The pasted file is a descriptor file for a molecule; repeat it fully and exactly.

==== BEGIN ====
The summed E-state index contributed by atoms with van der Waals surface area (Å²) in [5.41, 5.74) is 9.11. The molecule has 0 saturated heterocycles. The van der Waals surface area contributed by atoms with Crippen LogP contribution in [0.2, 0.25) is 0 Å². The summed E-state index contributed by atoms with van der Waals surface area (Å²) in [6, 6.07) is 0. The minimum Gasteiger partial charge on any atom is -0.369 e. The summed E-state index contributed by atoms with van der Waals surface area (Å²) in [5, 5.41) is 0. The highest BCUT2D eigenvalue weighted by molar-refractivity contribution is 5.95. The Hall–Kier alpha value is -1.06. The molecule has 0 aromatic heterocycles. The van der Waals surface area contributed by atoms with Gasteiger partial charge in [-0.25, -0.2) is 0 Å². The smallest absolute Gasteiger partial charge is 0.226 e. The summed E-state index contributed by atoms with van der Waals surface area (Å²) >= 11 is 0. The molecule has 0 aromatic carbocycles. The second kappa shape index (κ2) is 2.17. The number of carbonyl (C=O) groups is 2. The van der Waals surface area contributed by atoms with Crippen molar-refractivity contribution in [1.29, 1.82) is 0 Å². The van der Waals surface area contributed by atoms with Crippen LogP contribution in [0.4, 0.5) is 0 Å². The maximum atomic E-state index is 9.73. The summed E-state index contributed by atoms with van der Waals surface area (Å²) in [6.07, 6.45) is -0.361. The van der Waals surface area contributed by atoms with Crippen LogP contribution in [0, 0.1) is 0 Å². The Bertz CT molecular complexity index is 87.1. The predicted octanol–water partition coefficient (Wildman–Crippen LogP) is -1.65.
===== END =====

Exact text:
The summed E-state index contributed by atoms with van der Waals surface area (Å²) in [5.41, 5.74) is 9.11. The molecule has 0 saturated heterocycles. The van der Waals surface area contributed by atoms with Crippen LogP contribution in [0.2, 0.25) is 0 Å². The summed E-state index contributed by atoms with van der Waals surface area (Å²) in [6, 6.07) is 0. The minimum Gasteiger partial charge on any atom is -0.369 e. The summed E-state index contributed by atoms with van der Waals surface area (Å²) in [5, 5.41) is 0. The highest BCUT2D eigenvalue weighted by molar-refractivity contribution is 5.95. The Hall–Kier alpha value is -1.06. The molecule has 0 aromatic heterocycles. The van der Waals surface area contributed by atoms with Gasteiger partial charge in [-0.25, -0.2) is 0 Å². The smallest absolute Gasteiger partial charge is 0.226 e. The summed E-state index contributed by atoms with van der Waals surface area (Å²) >= 11 is 0. The molecule has 0 aromatic carbocycles. The second kappa shape index (κ2) is 2.17. The number of carbonyl (C=O) groups is 2. The van der Waals surface area contributed by atoms with Crippen molar-refractivity contribution in [1.29, 1.82) is 0 Å². The van der Waals surface area contributed by atoms with Crippen LogP contribution in [0.4, 0.5) is 0 Å². The maximum atomic E-state index is 9.73. The summed E-state index contributed by atoms with van der Waals surface area (Å²) in [6.07, 6.45) is -0.361. The van der Waals surface area contributed by atoms with Crippen LogP contribution in [0, 0.1) is 0 Å². The Bertz CT molecular complexity index is 87.1. The predicted octanol–water partition coefficient (Wildman–Crippen LogP) is -1.65.